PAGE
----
Mallard Youth Exhibits Iowa State Fair Champion
It’s been quite the summer for Tristen Ruppert.
In his summer vacation from West Bend-Mallard schools, he worked on the farm with his dad and extended family, tended to his own 4-H project, and did the things that normal junior high aged kids enjoy doing. Tristen, the son of Darrel and Michelle Ruppert of Mallard, is a member of the Fern Valley 4-H Club in Palo Alto County where his projects include beef, swine and sheep. He is a seventh grader at West Bend Mallard School where he participates in football, basketball, track, and baseball. Tristen also enjoys fishing, hunting and farming and is active in his church.
Then came the Palo Alto County Fair in July, and Tristen ended up exhibiting the Grand Champion Market Heifer during the fair’s Market Beef Show. The heifer drew lots of compliments and the quiet young man was already thinking ahead to another show the Iowa State Fair.
Just a few short weeks after his triumph at the Palo Alto County Fair, Tristen loaded his heifer up and the Ruppert family made the trek to Des Moines for the Iowa State Fair. It was Tristen’s first time to exhibit an animal at the State Fair, an intimidating experience, to say the least, with the best of the best in the ring in front of hundreds, even thousands of spectators.
On Wednesday morning, August 12, Tristen led his 1,285 Angus heifer into the Pavilion at the State Fairgrounds in the 4-H Market Beef Show, leading her around the pavilion show ring under the watchful eye of Judge Clint Rust of Brookings, SD.
In the show ring, Tristen was in his element he’d spent time with his heifer, grooming, walking, practicing how to set the heifer to make her look the best she could for the judge’s discerning eye. And, on top of that, Tristen himself was focused in on the judge, watching his every move, almost oblivious to the crowd and other exhibitors and animals in the ring.
The hard work paid off in spades for young Tristen.
Judge Rust liked the little heifer and the way she was exhibited by her owner, and at the end of the show, Tristen Ruppert had been named the exhibitor of the Grand Champion 4-H Market Heifer of the 2011 Iowa State Fair.
Of course, as a champion, Tristen’s heifer was sold on Saturday, August 20, during the State Fair’s Sale of Champions, where she fetched a price of $24,000. The purchase was a cooperative effort by Midwest Club Calf Producers, TransOva/Bovance, Cyclone Trace Cattle Co., with support from Collison Embryo, MaxYield Cooperative and the Ruby Cattle Company. An additional $16,300 local support rounded out the purchase price for the heifer.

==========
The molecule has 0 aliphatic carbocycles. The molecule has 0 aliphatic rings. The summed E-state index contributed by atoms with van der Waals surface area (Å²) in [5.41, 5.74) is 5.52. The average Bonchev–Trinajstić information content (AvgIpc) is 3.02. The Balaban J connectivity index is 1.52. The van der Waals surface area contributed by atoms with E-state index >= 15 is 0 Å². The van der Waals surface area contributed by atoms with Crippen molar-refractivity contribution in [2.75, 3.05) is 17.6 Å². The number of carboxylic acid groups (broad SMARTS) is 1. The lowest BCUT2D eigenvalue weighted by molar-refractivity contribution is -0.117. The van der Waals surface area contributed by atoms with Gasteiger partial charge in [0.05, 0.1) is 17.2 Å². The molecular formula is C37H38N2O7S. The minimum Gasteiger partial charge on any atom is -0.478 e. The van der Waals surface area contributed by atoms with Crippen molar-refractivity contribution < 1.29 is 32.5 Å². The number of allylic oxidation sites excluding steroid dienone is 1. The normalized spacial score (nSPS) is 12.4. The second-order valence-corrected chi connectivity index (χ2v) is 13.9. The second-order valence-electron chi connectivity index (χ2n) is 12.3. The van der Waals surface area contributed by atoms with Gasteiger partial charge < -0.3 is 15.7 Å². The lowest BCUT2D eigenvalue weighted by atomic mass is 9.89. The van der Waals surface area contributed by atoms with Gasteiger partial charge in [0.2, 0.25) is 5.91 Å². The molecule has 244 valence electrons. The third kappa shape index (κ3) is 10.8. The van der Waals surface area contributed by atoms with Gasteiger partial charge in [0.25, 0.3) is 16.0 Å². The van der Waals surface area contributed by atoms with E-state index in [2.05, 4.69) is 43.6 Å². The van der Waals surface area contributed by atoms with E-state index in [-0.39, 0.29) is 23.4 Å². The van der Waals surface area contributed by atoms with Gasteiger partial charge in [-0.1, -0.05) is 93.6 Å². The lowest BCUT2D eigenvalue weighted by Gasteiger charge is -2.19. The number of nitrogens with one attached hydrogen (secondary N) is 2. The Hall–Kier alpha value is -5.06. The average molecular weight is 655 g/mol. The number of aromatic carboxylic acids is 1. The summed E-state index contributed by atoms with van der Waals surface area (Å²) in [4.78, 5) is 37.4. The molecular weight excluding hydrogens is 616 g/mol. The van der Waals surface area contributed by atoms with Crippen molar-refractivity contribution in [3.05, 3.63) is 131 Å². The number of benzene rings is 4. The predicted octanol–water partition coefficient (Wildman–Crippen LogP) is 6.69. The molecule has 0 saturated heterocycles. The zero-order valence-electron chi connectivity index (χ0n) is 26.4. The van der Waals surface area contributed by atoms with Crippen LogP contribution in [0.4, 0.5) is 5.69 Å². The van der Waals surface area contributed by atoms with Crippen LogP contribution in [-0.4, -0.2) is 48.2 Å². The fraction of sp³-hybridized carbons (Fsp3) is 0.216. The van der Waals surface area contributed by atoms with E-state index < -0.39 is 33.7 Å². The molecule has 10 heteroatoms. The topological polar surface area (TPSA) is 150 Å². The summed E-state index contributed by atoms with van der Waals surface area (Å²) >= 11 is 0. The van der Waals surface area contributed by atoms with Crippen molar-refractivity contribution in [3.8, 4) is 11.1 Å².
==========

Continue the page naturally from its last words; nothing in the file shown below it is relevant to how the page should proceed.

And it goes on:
Participants in the Sale of Champions were asked to find hometown supporters to set a floor price for bidding. That floor price was the $16,300 figure. The purchaser in the auction paid the difference between the floor price and the final sale price. Tristen would end up taking home a check for 80 percent of the animal’s sale price.
The Iowa Foundation for Agricultural Advancement, the sponsor of the Sale of Champions, keeps 20 percent of the sale proceeds from each animal in the Sale of Champions to fund the scholarship program and cover Sale expenses.
At the end of the Sale of Champions, a total of $286,300 was raised by the IFAA for future scholarships for agricultural students. When added with the $147,000 of scholarships and performance and carcass awards presented prior to the sale, the IFAA bestowed $429,700 on young livestock and poultry exhibitors during the day’s event. Since the inception of the Sale of Champions in 1988, the IFAA has given out more than $4.3 million through Sale proceeds and scholarships to deserving youth participating in agricultural-related projects and interested in agricultural-related careers.
For now, it’s back to the books in the classroom, and the whistle of the coaches on the practice field. But one thing is for sure, Tristen Ruppert got an education this summer that won’t be soon forgotten.